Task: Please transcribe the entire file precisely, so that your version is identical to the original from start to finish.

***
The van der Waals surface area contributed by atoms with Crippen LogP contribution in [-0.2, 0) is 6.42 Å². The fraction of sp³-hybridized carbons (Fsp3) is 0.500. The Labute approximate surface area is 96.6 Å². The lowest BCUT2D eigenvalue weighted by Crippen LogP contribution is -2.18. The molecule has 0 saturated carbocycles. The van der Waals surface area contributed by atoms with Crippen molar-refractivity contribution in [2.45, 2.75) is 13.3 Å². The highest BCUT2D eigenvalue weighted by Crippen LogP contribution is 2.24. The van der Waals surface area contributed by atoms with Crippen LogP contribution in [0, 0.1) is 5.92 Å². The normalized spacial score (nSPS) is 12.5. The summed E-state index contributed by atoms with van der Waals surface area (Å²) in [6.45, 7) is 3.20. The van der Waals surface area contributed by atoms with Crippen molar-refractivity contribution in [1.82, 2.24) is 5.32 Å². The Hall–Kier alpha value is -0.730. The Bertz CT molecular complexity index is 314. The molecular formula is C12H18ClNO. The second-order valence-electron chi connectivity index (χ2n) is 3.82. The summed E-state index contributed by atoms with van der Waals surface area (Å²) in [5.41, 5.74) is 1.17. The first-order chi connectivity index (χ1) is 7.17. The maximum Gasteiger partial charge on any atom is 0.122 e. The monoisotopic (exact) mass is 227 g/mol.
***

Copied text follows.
The van der Waals surface area contributed by atoms with Crippen LogP contribution in [-0.2, 0) is 6.42 Å². The fraction of sp³-hybridized carbons (Fsp3) is 0.500. The Labute approximate surface area is 96.6 Å². The lowest BCUT2D eigenvalue weighted by Crippen LogP contribution is -2.18. The molecule has 0 saturated carbocycles. The van der Waals surface area contributed by atoms with Crippen molar-refractivity contribution in [2.45, 2.75) is 13.3 Å². The highest BCUT2D eigenvalue weighted by Crippen LogP contribution is 2.24. The van der Waals surface area contributed by atoms with Crippen LogP contribution in [0, 0.1) is 5.92 Å². The normalized spacial score (nSPS) is 12.5. The summed E-state index contributed by atoms with van der Waals surface area (Å²) in [6.45, 7) is 3.20. The van der Waals surface area contributed by atoms with Crippen molar-refractivity contribution in [1.82, 2.24) is 5.32 Å². The Hall–Kier alpha value is -0.730. The Bertz CT molecular complexity index is 314. The molecular formula is C12H18ClNO. The second-order valence-electron chi connectivity index (χ2n) is 3.82. The summed E-state index contributed by atoms with van der Waals surface area (Å²) in [5.41, 5.74) is 1.17. The first-order chi connectivity index (χ1) is 7.17. The maximum Gasteiger partial charge on any atom is 0.122 e. The monoisotopic (exact) mass is 227 g/mol.